MIAMI — On Wednesday, September 4th Scandinavian low cost carrier (LCC) Norwegian Air Shuttle, the third largest LCC in Europe, held a press briefing in New York City to celebrate the launch of their new long haul flights to the United States.

Norwegian – which already operates six weekly flights to the United (three flights per week from both Stockholm/Oslo to New York JFK) – is launching a massive expansion of its long haul operations to the United States over the next few months utilizing its brand new fleet of Boeing 787-8 Dreamliners. The airplane will help see the carrier expand its US operations with twenty-five new weekly frequencies and ten new routes by the summer 2014 season. See the slide below for a full list of Norwegian’s North American route network, planned and present:

(Credits: NAS)
(Credits: NAS)

Norwegian will be using a fleet of Boeing 787-8s seating 291 passengers in a two-class configuration (32Y+ / 259Y), with eight aircraft on order. Two 787s have already been delivered to Norwegian, with a third due later this year. Four more are due in 2014, and the last in 2015. The airline’s order book also includes 265 narrow body orders, including 65 Boeing 737NGs and 200 re-engined narrowbodies split evenly between the Boeing 737MAX and the Airbus A320neo.

As part of its long haul expansion plans the carrier – which serves 383 routes and 122 destinations from its three primary hubs (Oslo, Stockholm, and Copenhagen) along with nine other bases scattered around Europe – will be opening crew and operational bases in Bangkok, Fort Lauderdale, and New York City, creating about 100 new US jobs in the process. CEO Bjorn Kjos touted the lower labor costs in Asia and the US versus Europe as factors in the decision to create foreign bases:

If you want to compete with Asia, you have to compete out of Asia.

It is unclear whether Norwegian will succeed in the long haul low cost market, which is littered with the carcasses of failures the world over; Laker Airways in the 1980s and AirAsia X in modern times being just two prominent examples. Of course Australian LCC Jetstar has found some success on flying Australia-Asia (similar distances to Europe-US), and was recently joined in the market by Singapore Airlines’ venture Scoot. But by and large, low cost carriers have failed to match the massive inroads they’ve made into the short haul and domestic sphere.

Part of the reason why previous low cost long haul operations have struggled is that long haul routes typically require a core of high yield travelers paying thousands of dollars for first and business class seats to make a profit; economy class passengers by and large provide volume – the money is made up front.

This for example, is why Frankfurt-Bangalore is one of Lufthansa’s most profitable flights and sees the Boeing 747-8i (Lufthansa’s most premium aircraft) with 60% load factors, while Frankfurt – Hyderabad was cancelled despite occupancy rates that regularly exceeded 90% on the much smaller A340.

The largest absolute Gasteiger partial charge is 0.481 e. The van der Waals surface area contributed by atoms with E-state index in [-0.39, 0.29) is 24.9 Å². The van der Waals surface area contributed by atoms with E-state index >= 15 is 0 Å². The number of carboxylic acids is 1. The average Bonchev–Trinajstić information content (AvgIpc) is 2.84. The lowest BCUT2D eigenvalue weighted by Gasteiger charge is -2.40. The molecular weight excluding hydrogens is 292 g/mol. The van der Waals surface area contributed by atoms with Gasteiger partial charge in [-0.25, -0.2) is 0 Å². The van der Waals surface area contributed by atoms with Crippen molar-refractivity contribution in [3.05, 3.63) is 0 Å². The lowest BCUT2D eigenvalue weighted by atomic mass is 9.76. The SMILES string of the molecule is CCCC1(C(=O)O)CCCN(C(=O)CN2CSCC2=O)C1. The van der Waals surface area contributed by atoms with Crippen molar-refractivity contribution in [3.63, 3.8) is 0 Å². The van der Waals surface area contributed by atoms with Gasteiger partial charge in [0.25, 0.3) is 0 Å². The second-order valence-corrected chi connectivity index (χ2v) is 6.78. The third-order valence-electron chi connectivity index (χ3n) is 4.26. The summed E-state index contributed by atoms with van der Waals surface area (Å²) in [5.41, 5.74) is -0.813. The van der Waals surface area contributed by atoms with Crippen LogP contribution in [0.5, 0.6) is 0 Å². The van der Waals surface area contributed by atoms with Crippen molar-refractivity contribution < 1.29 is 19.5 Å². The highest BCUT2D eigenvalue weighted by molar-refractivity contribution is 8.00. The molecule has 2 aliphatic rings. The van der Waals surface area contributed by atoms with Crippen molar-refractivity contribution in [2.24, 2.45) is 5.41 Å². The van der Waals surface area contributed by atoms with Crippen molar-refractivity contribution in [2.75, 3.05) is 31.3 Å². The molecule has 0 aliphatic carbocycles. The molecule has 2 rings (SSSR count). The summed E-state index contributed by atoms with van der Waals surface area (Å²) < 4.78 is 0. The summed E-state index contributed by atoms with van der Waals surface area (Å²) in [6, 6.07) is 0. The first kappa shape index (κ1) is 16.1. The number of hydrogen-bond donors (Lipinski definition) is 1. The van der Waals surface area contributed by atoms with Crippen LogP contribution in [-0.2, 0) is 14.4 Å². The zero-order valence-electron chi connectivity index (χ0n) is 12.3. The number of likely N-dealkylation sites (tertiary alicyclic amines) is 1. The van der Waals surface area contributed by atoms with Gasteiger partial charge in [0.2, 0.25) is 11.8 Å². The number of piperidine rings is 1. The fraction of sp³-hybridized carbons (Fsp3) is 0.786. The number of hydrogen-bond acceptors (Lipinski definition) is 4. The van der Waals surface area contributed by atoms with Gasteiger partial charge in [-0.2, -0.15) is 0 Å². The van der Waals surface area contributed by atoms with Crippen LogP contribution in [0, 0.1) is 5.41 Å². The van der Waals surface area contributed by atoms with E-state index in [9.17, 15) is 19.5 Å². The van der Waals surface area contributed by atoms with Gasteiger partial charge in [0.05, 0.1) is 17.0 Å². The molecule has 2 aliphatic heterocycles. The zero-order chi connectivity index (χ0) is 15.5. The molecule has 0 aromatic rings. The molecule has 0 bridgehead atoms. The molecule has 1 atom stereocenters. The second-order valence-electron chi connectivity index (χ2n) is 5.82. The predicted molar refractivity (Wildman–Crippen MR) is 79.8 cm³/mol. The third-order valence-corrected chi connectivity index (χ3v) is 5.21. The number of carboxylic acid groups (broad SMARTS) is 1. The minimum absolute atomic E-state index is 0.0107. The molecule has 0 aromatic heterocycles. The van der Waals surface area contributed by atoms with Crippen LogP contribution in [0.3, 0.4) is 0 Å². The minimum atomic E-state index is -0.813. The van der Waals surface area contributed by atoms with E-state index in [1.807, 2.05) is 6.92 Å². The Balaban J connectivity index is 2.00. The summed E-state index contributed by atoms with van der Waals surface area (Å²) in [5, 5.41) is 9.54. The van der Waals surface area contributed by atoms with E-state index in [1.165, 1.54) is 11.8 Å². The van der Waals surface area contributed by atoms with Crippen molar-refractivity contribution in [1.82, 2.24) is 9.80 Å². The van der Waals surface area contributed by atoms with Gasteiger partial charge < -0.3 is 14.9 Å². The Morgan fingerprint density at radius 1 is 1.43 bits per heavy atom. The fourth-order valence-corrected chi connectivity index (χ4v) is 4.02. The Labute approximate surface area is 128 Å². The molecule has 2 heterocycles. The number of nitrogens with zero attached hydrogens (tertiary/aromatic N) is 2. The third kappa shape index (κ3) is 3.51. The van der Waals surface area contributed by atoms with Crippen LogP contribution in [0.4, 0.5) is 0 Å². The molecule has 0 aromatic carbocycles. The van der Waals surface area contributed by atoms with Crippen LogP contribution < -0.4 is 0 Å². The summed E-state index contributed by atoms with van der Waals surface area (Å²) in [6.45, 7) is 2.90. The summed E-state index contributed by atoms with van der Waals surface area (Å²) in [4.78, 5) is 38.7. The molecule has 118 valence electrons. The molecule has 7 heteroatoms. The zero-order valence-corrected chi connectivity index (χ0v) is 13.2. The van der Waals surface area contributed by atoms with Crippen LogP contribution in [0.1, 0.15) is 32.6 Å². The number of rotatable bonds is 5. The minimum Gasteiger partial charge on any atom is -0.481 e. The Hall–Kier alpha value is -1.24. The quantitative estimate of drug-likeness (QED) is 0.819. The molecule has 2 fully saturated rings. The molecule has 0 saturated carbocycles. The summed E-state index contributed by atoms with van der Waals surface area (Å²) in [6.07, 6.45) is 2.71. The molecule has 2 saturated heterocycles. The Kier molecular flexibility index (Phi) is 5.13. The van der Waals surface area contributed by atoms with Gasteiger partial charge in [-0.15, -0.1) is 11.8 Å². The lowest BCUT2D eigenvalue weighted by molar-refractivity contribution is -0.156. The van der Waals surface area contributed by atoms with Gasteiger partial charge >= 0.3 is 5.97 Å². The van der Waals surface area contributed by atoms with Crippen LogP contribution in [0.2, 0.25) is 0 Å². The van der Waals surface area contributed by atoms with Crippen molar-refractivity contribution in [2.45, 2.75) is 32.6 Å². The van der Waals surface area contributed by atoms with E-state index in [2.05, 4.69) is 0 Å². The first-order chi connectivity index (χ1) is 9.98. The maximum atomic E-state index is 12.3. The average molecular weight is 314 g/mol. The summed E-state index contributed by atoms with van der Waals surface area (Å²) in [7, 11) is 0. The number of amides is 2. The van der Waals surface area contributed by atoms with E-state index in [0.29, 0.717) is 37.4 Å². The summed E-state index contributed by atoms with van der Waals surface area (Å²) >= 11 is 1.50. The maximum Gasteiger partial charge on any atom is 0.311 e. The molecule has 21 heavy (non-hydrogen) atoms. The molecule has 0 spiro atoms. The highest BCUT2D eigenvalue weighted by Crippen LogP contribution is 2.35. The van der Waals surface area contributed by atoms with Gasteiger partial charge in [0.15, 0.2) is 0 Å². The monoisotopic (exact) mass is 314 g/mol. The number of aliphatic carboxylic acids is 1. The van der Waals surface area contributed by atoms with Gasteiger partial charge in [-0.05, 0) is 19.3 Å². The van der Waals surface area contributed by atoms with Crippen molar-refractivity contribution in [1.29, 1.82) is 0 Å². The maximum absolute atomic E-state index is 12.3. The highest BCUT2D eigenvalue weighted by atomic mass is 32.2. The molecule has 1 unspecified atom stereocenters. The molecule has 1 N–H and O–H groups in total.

But Norwegian CEO Kjos is confident that his airline can overcome this disadvantage, stating that Norwegian’s new operation is “A Long Haul Revolution.” Part of his optimism stems from the fact that Norwegian Air Shuttle is the first LCC to launch long haul operations with the Boeing 787, the most fuel efficient aircraft of its size in aviation history. The 787 is perhaps the first aircraft that will be able to operationally support LCC yields, and Kjos touted the 787’s cost advantage against rival Scandinavian Air System’s Airbus A340s at the press briefing:

Why should I use an Airbus A340 to fly Oslo-New York when I use 50% more fuel on the Airbus than on a Boeing [787]? I might be an idiot if I don’t fly the Dreamliner. So why would I use an A340 on the route when I could fly a Dreamliner? Because you have to wait so many years to get a hold of one. The difference in the cost of the excess fuel used by the A340 pays for all of the lease or finance cost of the Dreamliner.

Norwegian had planned on launching its long haul services using the 787s this May, but in a fit of irony was forced to utilize leased Airbus A340s to launch its first long haul routes from Oslo and Stockholm to Bangkok and New York JFK as the carrier. Even as the carrier has transitioned to the Dreamliner, its dispatch reliability has been shaky. On more than one occasion the hiccups have required the airline to lease A340s from charter carrier HiFly for backup lift when the Dreamliner.

Regardless, the entrance of Norwegian into the market is certain to shake things up across the Atlantic. On the sidelines of the event, I spoke with a member of Norwegian’s investor relations team, who pointed out that average fares between Scandinavia and New York have declined nearly 30% since Nowegian’s entry into the market, putting a dent into the profitability of United Airlines and SAS, both of whom fly New York-Scandinavia routes together as part of the Star Alliance. And Kjos is confident that his airline will be able to continue competing on price, even stating that Norwegian would be offering $350 roundtrip fares between New York and Scandinavia.

According to Airbus, the share of long haul passengers that are leisure is 85% – we think that that 85% number will likely climb into the 90s. And what do leisure passengers make purchase decisions on? Price. And we [Norwegian] have the lowest costs of any airline in the market.